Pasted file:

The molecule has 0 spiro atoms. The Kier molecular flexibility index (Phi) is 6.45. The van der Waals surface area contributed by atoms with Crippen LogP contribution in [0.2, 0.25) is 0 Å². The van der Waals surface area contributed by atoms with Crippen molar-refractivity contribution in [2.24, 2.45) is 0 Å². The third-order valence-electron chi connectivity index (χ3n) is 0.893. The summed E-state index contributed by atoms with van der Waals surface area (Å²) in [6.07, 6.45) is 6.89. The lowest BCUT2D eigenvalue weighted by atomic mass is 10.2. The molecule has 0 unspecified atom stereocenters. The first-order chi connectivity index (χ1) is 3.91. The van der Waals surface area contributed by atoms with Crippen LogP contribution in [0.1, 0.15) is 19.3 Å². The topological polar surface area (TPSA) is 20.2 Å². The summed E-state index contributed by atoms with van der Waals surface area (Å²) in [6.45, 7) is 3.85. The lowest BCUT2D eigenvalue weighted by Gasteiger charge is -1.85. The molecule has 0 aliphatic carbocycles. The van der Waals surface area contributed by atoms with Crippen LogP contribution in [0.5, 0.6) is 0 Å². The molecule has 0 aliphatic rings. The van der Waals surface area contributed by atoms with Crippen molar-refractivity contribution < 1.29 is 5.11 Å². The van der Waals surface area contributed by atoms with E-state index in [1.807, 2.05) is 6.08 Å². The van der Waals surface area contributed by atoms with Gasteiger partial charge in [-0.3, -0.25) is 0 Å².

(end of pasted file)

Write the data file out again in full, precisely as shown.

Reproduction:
The molecule has 0 spiro atoms. The Kier molecular flexibility index (Phi) is 6.45. The van der Waals surface area contributed by atoms with Crippen LogP contribution in [0.2, 0.25) is 0 Å². The van der Waals surface area contributed by atoms with Crippen molar-refractivity contribution in [2.24, 2.45) is 0 Å². The third-order valence-electron chi connectivity index (χ3n) is 0.893. The summed E-state index contributed by atoms with van der Waals surface area (Å²) in [6.07, 6.45) is 6.89. The lowest BCUT2D eigenvalue weighted by atomic mass is 10.2. The molecule has 0 unspecified atom stereocenters. The first-order chi connectivity index (χ1) is 3.91. The van der Waals surface area contributed by atoms with Crippen LogP contribution in [0.1, 0.15) is 19.3 Å². The topological polar surface area (TPSA) is 20.2 Å². The summed E-state index contributed by atoms with van der Waals surface area (Å²) in [6.45, 7) is 3.85. The lowest BCUT2D eigenvalue weighted by Gasteiger charge is -1.85. The molecule has 0 aliphatic carbocycles. The van der Waals surface area contributed by atoms with Crippen LogP contribution in [0.5, 0.6) is 0 Å². The molecule has 0 aliphatic rings. The van der Waals surface area contributed by atoms with Crippen molar-refractivity contribution < 1.29 is 5.11 Å². The van der Waals surface area contributed by atoms with E-state index in [1.807, 2.05) is 6.08 Å². The van der Waals surface area contributed by atoms with Gasteiger partial charge in [-0.3, -0.25) is 0 Å².